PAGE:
OAKLAND, CA (CelebrityAccess) — Just days before they were slated to hit the road, Oakland-based stoner metal band High On Fire announced they were canceling their “Electric Messiah Tour” due to health issues.
In a post to the band’s Facebook page, frontman Matt Pike explained that the band’s plans for the tour were affected by his battle with diabetes.
The tour, which was sponsored by Revolver Magazine, was scheduled to start on Jan. 10th at the Masquerade in Atlanta, and run through the month before winding up on February 1st at the House of Blues in New Orleans.
Year of the Cobra and Toke were lined up to provide support on the run.
High on Fire was touring in support of their eighth studio album Electric Messiah which they released last October.
“To my brothers, my crew, and anyone else this affects. I do apologize for the inconvenience of this cancelation. I feel as though I’m explaining lightning striking twice. I wanted nothing more in the world to play these songs live, nor ever cancel something I say I’m gonna do,” Pike wrote on Facebook.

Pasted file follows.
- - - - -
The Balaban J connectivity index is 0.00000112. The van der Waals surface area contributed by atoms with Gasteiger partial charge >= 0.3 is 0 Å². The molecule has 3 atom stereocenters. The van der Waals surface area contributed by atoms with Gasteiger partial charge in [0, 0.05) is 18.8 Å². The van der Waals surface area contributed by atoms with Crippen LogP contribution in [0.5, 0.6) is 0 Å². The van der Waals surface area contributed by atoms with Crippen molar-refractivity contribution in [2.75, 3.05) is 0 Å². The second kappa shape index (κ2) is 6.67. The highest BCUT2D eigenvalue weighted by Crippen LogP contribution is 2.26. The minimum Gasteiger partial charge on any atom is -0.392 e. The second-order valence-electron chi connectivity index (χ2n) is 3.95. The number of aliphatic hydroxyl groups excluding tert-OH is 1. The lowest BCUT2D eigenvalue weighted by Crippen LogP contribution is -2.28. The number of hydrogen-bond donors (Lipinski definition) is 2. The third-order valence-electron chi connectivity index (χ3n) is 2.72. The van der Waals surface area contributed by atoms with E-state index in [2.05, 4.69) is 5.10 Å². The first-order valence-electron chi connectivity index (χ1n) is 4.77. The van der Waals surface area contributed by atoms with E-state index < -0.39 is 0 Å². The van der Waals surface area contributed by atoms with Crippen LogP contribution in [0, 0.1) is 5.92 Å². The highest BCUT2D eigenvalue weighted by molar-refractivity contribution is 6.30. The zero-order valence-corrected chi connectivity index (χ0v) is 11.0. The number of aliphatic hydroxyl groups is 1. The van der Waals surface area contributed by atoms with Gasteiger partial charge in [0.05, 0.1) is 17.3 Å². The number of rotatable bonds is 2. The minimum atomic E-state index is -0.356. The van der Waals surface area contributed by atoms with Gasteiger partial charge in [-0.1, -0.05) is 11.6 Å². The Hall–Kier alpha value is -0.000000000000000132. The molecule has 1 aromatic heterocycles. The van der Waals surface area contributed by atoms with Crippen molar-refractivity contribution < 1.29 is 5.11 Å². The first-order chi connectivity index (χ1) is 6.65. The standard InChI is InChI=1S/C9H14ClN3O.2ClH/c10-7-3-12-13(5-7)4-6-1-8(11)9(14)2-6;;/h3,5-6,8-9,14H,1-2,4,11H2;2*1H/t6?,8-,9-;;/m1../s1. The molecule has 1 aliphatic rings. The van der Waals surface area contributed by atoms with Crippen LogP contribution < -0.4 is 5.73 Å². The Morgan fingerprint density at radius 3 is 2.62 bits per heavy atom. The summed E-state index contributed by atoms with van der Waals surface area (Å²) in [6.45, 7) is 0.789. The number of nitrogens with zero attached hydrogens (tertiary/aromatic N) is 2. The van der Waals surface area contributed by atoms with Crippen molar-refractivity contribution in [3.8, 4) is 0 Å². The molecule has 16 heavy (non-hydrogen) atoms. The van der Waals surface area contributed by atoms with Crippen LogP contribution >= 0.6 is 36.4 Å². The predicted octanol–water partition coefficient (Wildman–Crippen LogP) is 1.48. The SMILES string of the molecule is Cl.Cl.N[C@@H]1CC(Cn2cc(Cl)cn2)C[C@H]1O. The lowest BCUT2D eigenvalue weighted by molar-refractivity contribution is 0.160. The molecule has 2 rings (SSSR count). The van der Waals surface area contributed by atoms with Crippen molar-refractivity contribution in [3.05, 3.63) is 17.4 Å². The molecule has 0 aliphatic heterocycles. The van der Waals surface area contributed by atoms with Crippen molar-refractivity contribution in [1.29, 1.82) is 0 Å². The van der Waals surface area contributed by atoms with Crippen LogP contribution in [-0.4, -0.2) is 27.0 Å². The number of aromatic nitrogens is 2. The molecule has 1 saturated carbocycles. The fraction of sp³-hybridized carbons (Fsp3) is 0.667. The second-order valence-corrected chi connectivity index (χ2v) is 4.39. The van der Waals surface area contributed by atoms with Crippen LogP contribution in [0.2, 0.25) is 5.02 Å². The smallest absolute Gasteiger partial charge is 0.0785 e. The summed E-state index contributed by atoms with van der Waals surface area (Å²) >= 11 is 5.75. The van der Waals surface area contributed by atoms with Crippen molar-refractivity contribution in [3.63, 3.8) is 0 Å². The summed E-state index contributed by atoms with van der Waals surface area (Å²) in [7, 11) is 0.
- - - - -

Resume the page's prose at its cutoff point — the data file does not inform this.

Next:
“I am a warrior for our art, and have endured some painful things to what we do. The timing and repeating nature of this is my nightmare and almost impossible. Nevertheless, to save yet another toe, my big one, I have been grounded by circumstances out of my control. I will have more of a medical report to come but right now I’m at great risk of losing it, and/or a bigger portion of my foot due to Diabetes. Which I have been managing very well,” Pike added.
“It just shows how this disease can affect our lives. Please forgive me, and if you know anything about me, you know this is not like me. We will be back!”
The current tour isn’t the first time Pike’s health has impacted the band’s tour schedule. In 2012, the group was forced to pull out of a slot on the Rockstar Energy Drink Mayhem Festival touring festival while Pike entered rehab for alcohol addiction.
And last fall, the band had to pull out of a double-headline tour with Municipal Waste while Pike underwent treatment for diabetes.